Even as America’s opioid epidemic has increased, the stigma surrounding substance-use disorders continues to be a major barrier to wider implementation of effective treatments that prevent overdoses and deaths.
“We must all confront the intangible and often devastating effects of stigma,” according to Patrice A. Harris, MD, the AMA’s President-elect and chair of the AMA Opioid Task Force. “The key to recovery is support and compassion. Patients in pain and patients with a substance-use disorder need comprehensive treatment, not judgment.”
The AMA Opioid Task Force offers a wealth of educational tools and practice resources to aid physicians in removing stigma surrounding opioid-use disorder and effective treatment for the condition.
Among them is a JAMA Viewpoint essay, “Confronting the Stigma of Opioid Use Disorder—and Its Treatment,” that provides insight on the harmful effects of stigma with medication-assisted treatment of opioid-use disorder.
The essay’s co-authors—Yngvild Olsen, MD, MPH, and Joshua M. Sharfstein, MD—describe four factors that contribute to stigma on opioid-use disorder and offer guidance on how they can be overcome.
The understanding of opioid-use disorder as a medical illness is still overshadowed by its misconception as a moral weakness or a willful choice. The idea that opioid-use disorder is fundamentally different from other illnesses has shaped the way in which the condition is treated. Like other diseases, opioid-use disorder can be treated with medications such as methadone and buprenorphine.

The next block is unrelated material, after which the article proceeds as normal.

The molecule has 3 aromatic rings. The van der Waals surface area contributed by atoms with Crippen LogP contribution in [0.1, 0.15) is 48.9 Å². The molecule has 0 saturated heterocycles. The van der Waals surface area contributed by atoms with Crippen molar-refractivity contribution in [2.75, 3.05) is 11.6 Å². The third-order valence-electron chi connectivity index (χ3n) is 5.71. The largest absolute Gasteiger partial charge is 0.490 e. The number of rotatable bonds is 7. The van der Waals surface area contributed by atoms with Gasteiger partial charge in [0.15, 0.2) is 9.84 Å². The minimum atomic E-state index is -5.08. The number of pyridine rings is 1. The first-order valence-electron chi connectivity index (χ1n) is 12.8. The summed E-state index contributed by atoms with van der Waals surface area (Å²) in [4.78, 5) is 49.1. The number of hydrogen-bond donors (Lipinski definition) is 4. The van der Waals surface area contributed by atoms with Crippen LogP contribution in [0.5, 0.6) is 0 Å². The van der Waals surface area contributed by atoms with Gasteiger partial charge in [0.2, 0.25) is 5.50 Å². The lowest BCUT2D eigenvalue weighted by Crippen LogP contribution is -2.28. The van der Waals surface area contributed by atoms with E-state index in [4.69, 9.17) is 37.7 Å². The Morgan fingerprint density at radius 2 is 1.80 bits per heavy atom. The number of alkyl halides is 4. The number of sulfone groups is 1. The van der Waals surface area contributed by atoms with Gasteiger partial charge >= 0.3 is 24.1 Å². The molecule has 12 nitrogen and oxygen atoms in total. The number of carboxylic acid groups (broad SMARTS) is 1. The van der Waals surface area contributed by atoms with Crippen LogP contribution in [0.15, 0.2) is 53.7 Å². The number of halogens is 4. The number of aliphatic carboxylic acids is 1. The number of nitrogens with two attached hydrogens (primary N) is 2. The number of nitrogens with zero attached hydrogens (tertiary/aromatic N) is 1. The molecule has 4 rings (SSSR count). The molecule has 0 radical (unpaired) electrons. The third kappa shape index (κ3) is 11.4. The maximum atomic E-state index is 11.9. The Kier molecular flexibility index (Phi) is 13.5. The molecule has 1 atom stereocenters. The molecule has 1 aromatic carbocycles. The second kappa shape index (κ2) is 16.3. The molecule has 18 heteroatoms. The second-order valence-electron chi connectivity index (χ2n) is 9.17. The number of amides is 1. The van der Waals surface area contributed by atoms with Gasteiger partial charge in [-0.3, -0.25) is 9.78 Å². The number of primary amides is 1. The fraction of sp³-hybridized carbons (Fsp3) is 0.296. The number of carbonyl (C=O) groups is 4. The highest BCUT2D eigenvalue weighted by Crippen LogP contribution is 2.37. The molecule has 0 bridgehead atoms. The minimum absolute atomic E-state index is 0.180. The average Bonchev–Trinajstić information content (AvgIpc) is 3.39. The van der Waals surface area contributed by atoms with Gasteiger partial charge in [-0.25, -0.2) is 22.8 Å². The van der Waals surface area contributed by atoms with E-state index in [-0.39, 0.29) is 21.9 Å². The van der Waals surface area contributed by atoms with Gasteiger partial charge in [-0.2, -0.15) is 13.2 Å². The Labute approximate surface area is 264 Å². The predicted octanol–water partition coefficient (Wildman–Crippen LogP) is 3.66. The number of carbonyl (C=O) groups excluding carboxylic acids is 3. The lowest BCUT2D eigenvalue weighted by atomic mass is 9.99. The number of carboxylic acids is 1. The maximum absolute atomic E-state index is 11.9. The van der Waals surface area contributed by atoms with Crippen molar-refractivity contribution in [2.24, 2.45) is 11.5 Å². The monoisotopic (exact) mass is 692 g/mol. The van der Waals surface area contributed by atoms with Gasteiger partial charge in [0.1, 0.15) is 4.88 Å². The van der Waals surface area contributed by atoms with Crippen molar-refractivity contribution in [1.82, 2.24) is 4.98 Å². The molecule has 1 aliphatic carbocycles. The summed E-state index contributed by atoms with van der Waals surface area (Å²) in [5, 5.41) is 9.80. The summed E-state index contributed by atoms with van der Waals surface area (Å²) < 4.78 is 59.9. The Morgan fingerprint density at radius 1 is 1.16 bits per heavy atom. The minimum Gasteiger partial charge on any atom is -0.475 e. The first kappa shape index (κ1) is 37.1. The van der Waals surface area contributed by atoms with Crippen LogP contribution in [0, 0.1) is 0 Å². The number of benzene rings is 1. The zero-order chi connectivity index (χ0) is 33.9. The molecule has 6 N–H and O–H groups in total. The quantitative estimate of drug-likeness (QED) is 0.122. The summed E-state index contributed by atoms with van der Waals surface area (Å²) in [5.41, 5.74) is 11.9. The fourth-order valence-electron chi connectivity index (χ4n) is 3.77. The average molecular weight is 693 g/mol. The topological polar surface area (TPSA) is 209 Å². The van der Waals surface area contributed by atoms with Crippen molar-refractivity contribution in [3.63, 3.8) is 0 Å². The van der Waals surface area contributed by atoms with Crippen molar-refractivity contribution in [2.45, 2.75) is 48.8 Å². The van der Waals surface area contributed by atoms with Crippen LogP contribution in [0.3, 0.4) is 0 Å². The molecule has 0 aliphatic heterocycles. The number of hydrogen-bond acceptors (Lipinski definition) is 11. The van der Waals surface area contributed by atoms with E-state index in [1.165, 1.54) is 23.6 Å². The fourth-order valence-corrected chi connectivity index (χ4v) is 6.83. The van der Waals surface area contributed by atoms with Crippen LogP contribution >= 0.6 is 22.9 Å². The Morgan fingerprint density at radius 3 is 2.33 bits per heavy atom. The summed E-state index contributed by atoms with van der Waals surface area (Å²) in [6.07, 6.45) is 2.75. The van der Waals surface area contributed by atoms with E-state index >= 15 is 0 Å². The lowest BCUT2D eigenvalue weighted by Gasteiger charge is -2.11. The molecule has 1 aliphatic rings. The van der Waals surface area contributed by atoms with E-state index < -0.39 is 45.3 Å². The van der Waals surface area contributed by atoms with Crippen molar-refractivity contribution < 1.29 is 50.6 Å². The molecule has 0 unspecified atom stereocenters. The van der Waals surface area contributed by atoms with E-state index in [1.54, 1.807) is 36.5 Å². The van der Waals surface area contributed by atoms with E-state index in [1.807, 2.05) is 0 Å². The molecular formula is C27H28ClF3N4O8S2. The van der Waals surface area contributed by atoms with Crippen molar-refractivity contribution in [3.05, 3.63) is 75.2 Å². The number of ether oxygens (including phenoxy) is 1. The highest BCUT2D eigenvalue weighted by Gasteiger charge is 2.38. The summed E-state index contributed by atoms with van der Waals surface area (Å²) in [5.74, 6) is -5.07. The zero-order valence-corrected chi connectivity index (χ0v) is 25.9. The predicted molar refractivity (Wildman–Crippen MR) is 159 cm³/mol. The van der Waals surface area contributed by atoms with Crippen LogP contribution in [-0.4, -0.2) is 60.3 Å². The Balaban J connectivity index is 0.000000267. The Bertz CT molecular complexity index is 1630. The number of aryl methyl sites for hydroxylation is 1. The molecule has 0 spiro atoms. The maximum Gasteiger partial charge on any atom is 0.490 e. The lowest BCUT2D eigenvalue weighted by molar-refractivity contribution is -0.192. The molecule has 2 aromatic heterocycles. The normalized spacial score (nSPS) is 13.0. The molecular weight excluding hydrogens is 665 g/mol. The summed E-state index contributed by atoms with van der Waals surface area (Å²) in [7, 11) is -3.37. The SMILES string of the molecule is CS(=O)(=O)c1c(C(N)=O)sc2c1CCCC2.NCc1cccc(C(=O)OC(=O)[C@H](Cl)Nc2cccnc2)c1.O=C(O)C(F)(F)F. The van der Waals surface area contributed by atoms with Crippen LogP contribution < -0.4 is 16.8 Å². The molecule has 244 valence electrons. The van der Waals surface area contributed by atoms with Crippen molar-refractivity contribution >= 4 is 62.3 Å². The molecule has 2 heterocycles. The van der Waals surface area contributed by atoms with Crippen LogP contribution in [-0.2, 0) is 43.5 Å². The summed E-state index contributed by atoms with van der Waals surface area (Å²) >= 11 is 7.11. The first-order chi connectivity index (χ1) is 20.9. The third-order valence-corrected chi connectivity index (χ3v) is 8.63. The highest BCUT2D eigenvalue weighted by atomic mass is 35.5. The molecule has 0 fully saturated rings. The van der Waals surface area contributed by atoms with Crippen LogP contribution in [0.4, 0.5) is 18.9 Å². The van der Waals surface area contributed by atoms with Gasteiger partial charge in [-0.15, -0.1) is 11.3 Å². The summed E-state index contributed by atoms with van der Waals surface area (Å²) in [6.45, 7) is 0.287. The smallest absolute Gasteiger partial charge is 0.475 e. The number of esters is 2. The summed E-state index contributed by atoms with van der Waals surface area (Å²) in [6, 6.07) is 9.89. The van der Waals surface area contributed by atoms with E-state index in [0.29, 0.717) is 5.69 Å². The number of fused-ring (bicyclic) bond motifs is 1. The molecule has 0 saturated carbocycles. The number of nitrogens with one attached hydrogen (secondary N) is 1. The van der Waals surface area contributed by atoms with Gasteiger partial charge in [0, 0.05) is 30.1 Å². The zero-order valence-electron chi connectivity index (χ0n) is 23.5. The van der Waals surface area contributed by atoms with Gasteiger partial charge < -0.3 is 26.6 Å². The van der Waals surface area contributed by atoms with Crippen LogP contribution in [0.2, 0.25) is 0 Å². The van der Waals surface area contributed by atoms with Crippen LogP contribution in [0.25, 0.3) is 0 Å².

The separation of opioid-use disorder treatment has meant clinicians overlook other health issues. Commonly overlooked illnesses among patients with opioid-use disorder include substance use, mental health and physical health conditions. Patients with complex conditions often require more treatment. Instead, clinicians too often attribute symptoms of other health maladies as symptoms of medication-assisted treatment.
Loaded language furthers stigma associated with the condition. Rather than using terms that can be seen as insulting or derogatory, the report recommends using clinical terminology the same way one would with a patient suffering from diabetes. Urine test results, for example, should be described as
“positive,” “expected,” “negative” or “unexpected.”
The criminal justice system’s unwillingness to yield to medical judgment in the treatment of opioid-use disorders. Incarcerated patients are seldom able to continue medication-assisted treatment of the condition and for those on parole, some judges continue to prohibit participation in medication-aided treatment as an acceptable condition of parole.
Just two in 10 people who seek substance-use disorder treatment have access at the time that they want it. Combating stigma, Dr. Harris said, will go a long way toward changing that.
“Unfortunately, we still have a lot of people who think that people who have substance-use disorders have character flaws, or that having an addiction is a moral failing. It is not,” Dr. Harris said. “It is a brain disorder resulting in a chronic medical condition analogous to other chronic diseases like type 2 diabetes and high blood pressure. We have to do whatever we can to reduce the stigma.”